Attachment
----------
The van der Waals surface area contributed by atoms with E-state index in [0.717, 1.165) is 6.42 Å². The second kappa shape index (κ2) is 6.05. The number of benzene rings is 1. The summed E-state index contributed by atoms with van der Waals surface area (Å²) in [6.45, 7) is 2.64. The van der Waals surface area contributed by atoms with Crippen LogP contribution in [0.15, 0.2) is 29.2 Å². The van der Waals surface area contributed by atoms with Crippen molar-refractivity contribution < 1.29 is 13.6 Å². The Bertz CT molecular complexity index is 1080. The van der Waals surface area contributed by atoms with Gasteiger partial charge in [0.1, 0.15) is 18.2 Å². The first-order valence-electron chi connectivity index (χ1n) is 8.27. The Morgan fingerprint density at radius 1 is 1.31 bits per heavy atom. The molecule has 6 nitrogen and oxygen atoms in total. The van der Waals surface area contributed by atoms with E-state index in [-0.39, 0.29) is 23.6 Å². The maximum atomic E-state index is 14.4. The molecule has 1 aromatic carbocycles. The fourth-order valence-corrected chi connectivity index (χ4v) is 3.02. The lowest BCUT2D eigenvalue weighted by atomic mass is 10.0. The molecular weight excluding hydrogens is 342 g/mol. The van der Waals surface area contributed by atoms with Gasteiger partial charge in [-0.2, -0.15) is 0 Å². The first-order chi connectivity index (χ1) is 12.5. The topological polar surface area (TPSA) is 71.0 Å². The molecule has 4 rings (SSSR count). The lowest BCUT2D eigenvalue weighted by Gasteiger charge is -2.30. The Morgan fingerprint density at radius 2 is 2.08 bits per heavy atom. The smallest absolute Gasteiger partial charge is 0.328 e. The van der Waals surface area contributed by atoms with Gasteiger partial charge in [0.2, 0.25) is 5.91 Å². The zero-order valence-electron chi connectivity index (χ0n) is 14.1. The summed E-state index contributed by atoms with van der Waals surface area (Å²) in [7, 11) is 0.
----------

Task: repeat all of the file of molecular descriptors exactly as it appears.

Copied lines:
The van der Waals surface area contributed by atoms with E-state index in [0.717, 1.165) is 6.42 Å². The second kappa shape index (κ2) is 6.05. The number of benzene rings is 1. The summed E-state index contributed by atoms with van der Waals surface area (Å²) in [6.45, 7) is 2.64. The van der Waals surface area contributed by atoms with Crippen LogP contribution in [0.15, 0.2) is 29.2 Å². The van der Waals surface area contributed by atoms with Crippen molar-refractivity contribution < 1.29 is 13.6 Å². The Bertz CT molecular complexity index is 1080. The van der Waals surface area contributed by atoms with Gasteiger partial charge in [0.1, 0.15) is 18.2 Å². The first-order valence-electron chi connectivity index (χ1n) is 8.27. The Morgan fingerprint density at radius 1 is 1.31 bits per heavy atom. The molecule has 6 nitrogen and oxygen atoms in total. The van der Waals surface area contributed by atoms with E-state index in [-0.39, 0.29) is 23.6 Å². The maximum atomic E-state index is 14.4. The molecule has 1 aromatic carbocycles. The fourth-order valence-corrected chi connectivity index (χ4v) is 3.02. The lowest BCUT2D eigenvalue weighted by atomic mass is 10.0. The molecular weight excluding hydrogens is 342 g/mol. The van der Waals surface area contributed by atoms with Gasteiger partial charge in [-0.2, -0.15) is 0 Å². The first-order chi connectivity index (χ1) is 12.5. The topological polar surface area (TPSA) is 71.0 Å². The molecule has 4 rings (SSSR count). The lowest BCUT2D eigenvalue weighted by Gasteiger charge is -2.30. The Morgan fingerprint density at radius 2 is 2.08 bits per heavy atom. The smallest absolute Gasteiger partial charge is 0.328 e. The van der Waals surface area contributed by atoms with Gasteiger partial charge in [0.2, 0.25) is 5.91 Å². The zero-order valence-electron chi connectivity index (χ0n) is 14.1. The summed E-state index contributed by atoms with van der Waals surface area (Å²) in [7, 11) is 0.